Ché Guevara: cooperatives and the political economy of socialist transition Book section
In 2006, Che Guevara’s long-anticipated critical notes on the political economy of the USSR were published in Havana. Written outside Cuba between 1965 and 1966 and arguably his most important contribution to socialist theory, these notes were kept under lock and key for 40 years. It is easy to understand why Che’s analysis was considered too polemical or controversial for publication until recent years. Applying a Marxist analysis to the USSR Manual of Political Economy, Che concluded that the “hybrid” economic management system – socialism with capitalist elements – was creating the conditions for the return of capitalism.
Central to this conclusion was his evaluation of the role of agricultural cooperatives in the USSR, known as kolkhoz, which he regarded as introducing a capitalist superstructure into socialist society. This may surprise those who, because they were part of the scaffolding of Soviet society, regard cooperatives as integral to socialism itself. Since 1960, the kolkhoz farms were the only form of agricultural cooperatives in the USSR and Che’s notes on them are his only known comments on the cooperative form of production. It is important, however, not to impose newer concepts of what a cooperative is on Che’s concrete analysis of the kolkhoz.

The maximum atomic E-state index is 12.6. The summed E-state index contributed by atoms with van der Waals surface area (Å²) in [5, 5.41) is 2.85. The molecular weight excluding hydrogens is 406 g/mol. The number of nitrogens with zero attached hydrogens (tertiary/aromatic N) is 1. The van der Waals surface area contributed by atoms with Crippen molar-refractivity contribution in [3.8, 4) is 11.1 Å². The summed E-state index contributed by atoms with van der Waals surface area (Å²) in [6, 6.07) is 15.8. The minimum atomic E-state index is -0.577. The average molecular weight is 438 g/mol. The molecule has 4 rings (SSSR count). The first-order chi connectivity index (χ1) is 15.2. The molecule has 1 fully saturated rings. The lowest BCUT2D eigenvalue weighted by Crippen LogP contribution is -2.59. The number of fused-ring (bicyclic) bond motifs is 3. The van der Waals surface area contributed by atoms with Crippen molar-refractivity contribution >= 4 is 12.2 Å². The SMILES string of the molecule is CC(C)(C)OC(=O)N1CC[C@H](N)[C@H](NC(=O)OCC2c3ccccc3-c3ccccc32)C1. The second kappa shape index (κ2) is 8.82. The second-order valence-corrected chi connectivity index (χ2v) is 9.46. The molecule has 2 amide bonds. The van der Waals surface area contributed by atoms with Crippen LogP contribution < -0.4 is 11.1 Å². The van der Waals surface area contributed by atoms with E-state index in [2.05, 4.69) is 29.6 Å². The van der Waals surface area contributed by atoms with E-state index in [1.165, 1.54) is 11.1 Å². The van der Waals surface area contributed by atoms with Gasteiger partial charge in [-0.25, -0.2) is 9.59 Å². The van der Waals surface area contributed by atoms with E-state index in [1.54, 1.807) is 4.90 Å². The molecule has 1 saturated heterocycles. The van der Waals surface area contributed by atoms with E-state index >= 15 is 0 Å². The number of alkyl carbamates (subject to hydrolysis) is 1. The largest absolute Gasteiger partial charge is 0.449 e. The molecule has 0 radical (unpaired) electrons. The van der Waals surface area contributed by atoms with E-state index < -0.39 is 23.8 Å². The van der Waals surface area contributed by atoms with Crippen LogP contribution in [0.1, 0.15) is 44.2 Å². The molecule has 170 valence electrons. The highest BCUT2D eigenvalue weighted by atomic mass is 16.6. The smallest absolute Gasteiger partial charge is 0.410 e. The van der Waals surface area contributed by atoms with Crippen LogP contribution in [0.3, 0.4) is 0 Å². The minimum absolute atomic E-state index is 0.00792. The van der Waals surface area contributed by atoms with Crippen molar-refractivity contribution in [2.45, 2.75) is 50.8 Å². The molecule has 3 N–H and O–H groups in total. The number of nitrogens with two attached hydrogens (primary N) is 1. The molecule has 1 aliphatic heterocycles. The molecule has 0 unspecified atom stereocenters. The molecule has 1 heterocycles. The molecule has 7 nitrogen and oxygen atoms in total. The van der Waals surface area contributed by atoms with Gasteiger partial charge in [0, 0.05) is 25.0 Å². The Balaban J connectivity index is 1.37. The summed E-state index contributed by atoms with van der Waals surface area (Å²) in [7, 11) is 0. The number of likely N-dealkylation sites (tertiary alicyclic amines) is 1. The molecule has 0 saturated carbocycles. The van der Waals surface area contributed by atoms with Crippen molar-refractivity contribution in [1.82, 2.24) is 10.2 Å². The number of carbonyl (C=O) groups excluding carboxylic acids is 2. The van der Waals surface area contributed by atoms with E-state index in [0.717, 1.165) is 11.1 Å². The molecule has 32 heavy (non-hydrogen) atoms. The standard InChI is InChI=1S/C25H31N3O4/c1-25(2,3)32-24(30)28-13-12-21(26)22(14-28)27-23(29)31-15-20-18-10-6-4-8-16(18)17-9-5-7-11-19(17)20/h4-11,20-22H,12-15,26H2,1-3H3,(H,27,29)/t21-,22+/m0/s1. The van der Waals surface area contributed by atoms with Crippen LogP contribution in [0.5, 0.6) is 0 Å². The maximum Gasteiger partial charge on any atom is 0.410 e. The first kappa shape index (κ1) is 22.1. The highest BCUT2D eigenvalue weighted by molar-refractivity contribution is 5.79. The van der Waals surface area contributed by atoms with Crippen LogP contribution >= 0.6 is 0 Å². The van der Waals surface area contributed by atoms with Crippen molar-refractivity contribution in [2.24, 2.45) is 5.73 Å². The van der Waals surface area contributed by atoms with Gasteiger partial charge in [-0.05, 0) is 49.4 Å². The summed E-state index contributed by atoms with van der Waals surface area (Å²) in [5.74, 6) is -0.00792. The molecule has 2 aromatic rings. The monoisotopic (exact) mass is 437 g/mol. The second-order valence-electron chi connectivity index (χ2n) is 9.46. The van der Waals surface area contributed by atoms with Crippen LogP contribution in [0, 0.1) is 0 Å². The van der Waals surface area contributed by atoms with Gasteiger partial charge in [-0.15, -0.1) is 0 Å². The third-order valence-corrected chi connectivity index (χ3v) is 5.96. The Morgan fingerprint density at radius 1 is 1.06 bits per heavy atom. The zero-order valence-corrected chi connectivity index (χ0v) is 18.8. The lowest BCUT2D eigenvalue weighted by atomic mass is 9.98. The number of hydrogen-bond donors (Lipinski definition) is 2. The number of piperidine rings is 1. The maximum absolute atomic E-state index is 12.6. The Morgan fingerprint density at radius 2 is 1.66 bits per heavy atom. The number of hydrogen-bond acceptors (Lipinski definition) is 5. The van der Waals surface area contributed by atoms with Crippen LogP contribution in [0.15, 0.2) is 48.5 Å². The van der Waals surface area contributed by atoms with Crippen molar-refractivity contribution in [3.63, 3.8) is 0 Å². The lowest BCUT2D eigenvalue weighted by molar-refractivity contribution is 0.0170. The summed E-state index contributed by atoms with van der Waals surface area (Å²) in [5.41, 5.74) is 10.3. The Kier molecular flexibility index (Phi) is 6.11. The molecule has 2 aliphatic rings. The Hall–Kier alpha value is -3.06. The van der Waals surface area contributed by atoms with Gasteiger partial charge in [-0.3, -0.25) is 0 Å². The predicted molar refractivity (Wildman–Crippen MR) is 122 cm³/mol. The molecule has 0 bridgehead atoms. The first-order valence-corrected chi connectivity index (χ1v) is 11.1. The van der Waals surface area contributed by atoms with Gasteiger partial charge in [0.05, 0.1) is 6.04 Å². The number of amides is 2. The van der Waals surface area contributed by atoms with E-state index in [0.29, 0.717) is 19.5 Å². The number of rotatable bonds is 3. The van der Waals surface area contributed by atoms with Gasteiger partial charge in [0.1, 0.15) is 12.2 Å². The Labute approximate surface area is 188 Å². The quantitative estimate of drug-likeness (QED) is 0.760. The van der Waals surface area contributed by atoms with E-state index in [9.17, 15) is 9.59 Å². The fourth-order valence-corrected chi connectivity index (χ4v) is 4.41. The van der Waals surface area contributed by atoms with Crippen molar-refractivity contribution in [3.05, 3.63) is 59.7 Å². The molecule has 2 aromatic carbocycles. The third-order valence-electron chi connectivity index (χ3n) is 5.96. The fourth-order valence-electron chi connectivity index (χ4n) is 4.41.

Nonetheless, we can assert that Che viewed state ownership as necessary to secure the socialist transition process against contradictions which could emerge. In order for “state” ownership to be “social” ownership, increasingly decentralised and democratic control by workers over production was necessary. Between 1961 and 1965 he devised an apparatus within the Ministry of Industries (Ministerio de Industrias, MININD) to promote this process.